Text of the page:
Karst cave in north-east China becomes internet sensation

  • AseanPlus News
  • Friday, 27 Dec 2019

A tourist boat glides through the Benxi Water Cave in Northeast China's Liaoning province. - China Daily/ANN

BEIJING (ANN): Benxi Water Cave, a huge cave on the Taizi River in Northeast China's Liaoning province, has become an internet sensation thanks to snow and ice.

The five-kilometer-long cave is one of the longest underground karst caves in China and mainly consists of two parts, shuidong (water cave) and handong (dry cave).

At the mouth of the cave lies a lake that never freezes in winter, even if the temperature drops to minus 20 degrees. The water vapours on the lake help to form the beautiful rime scenery when it snows.

The water cave's reception hall, which is 1,000sq m wide, could berth 40 boats. Tourists are strongly advised to wear insulated boots, jackets, and gloves because the temperature keeps dropping as the boat goes deeper into the cave.

The oldest stalactite to date is a small stalagmite on the platform about 18m from the water surface on the right bank of Yuhuang Palace. Geology experts estimate that it is around 145,000 years old.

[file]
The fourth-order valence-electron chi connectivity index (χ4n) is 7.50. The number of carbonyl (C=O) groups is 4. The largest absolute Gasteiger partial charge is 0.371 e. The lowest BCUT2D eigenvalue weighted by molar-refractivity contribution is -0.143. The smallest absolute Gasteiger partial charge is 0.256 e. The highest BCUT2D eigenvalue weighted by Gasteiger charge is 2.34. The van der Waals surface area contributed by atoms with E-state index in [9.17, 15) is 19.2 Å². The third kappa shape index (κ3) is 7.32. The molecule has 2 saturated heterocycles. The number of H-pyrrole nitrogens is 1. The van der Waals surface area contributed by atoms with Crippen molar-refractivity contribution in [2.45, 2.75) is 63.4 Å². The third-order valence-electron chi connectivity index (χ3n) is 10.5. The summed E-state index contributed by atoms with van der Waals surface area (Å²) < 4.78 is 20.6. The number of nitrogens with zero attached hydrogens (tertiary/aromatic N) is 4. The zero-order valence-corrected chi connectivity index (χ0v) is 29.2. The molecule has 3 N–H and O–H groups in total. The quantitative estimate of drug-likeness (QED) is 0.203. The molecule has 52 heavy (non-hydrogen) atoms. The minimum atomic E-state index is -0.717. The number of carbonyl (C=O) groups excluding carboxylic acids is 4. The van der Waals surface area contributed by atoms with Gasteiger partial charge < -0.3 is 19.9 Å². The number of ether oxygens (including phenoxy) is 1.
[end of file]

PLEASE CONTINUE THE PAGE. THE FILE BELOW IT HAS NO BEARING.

The water cave developed in the early and middle period of the Middle Pleistocene in the Quaternary, which is 500,000 years ago, according to Professor Zhu Xuewen, president of the Cave Research Association of China Geological Society.

The Benxi Water Cave was once an ocean around 570 million years ago that housed a large number of stalagmites, brachiopods, gastropods, and ladderworms. Later, with the receding of the sea water, this area slowly rose to land.

Limestone is continuously dissolved by external forces during geological movements. After hundreds of millions of years, it gradually developed into today's water cave.

The fissure filled with water and the tunnel enlarged to become an underground river. The dissolution process is still underway today.

The cave's entire internal space is more than 400,000 cubic metres. The widest section is 70m wide and 38m high, which is barely half the size of the National Center for the Performing Arts of China.

In addition to the water cave, the local government has made use of the unique resources of the dry cave in building the Benxi Geological Museum. It is designed to display the major geological changes and prehistoric relics. - China Daily/Asia News Network

Article type: free
User access status:

china , karst , cave


Did you find this article insightful?


Across the site